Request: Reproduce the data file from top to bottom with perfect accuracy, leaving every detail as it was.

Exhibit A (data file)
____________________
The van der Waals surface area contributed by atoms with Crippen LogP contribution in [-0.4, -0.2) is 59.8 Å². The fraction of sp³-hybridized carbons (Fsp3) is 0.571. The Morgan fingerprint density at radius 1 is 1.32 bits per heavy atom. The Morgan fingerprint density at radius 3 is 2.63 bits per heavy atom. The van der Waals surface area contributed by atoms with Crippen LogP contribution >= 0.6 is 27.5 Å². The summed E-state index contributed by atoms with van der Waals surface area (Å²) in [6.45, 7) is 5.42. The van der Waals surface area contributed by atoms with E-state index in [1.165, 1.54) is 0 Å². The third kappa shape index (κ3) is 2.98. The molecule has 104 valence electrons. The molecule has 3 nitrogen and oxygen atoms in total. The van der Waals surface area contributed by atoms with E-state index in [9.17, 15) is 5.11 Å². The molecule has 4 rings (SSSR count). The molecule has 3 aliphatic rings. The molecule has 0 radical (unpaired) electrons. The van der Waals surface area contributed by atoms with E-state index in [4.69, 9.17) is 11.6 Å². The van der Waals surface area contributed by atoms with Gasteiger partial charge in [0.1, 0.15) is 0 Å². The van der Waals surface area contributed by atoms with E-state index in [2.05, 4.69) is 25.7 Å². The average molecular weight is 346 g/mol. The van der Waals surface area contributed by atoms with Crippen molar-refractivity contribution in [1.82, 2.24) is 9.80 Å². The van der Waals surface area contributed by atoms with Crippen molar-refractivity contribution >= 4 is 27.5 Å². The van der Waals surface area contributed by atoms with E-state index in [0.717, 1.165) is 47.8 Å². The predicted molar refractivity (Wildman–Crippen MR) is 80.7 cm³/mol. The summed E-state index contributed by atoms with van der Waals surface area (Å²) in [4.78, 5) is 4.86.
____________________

The van der Waals surface area contributed by atoms with Crippen LogP contribution in [-0.4, -0.2) is 59.8 Å². The fraction of sp³-hybridized carbons (Fsp3) is 0.571. The Morgan fingerprint density at radius 1 is 1.32 bits per heavy atom. The Morgan fingerprint density at radius 3 is 2.63 bits per heavy atom. The van der Waals surface area contributed by atoms with Crippen LogP contribution >= 0.6 is 27.5 Å². The summed E-state index contributed by atoms with van der Waals surface area (Å²) in [6.45, 7) is 5.42. The van der Waals surface area contributed by atoms with E-state index in [1.165, 1.54) is 0 Å². The third kappa shape index (κ3) is 2.98. The molecule has 104 valence electrons. The molecule has 3 nitrogen and oxygen atoms in total. The van der Waals surface area contributed by atoms with E-state index in [9.17, 15) is 5.11 Å². The molecule has 4 rings (SSSR count). The molecule has 3 aliphatic rings. The molecule has 0 radical (unpaired) electrons. The van der Waals surface area contributed by atoms with E-state index in [4.69, 9.17) is 11.6 Å². The van der Waals surface area contributed by atoms with Gasteiger partial charge in [0.1, 0.15) is 0 Å². The van der Waals surface area contributed by atoms with E-state index in [2.05, 4.69) is 25.7 Å². The average molecular weight is 346 g/mol. The van der Waals surface area contributed by atoms with Crippen molar-refractivity contribution in [1.82, 2.24) is 9.80 Å². The van der Waals surface area contributed by atoms with Crippen molar-refractivity contribution >= 4 is 27.5 Å². The van der Waals surface area contributed by atoms with E-state index in [0.717, 1.165) is 47.8 Å². The predicted molar refractivity (Wildman–Crippen MR) is 80.7 cm³/mol. The summed E-state index contributed by atoms with van der Waals surface area (Å²) in [4.78, 5) is 4.86.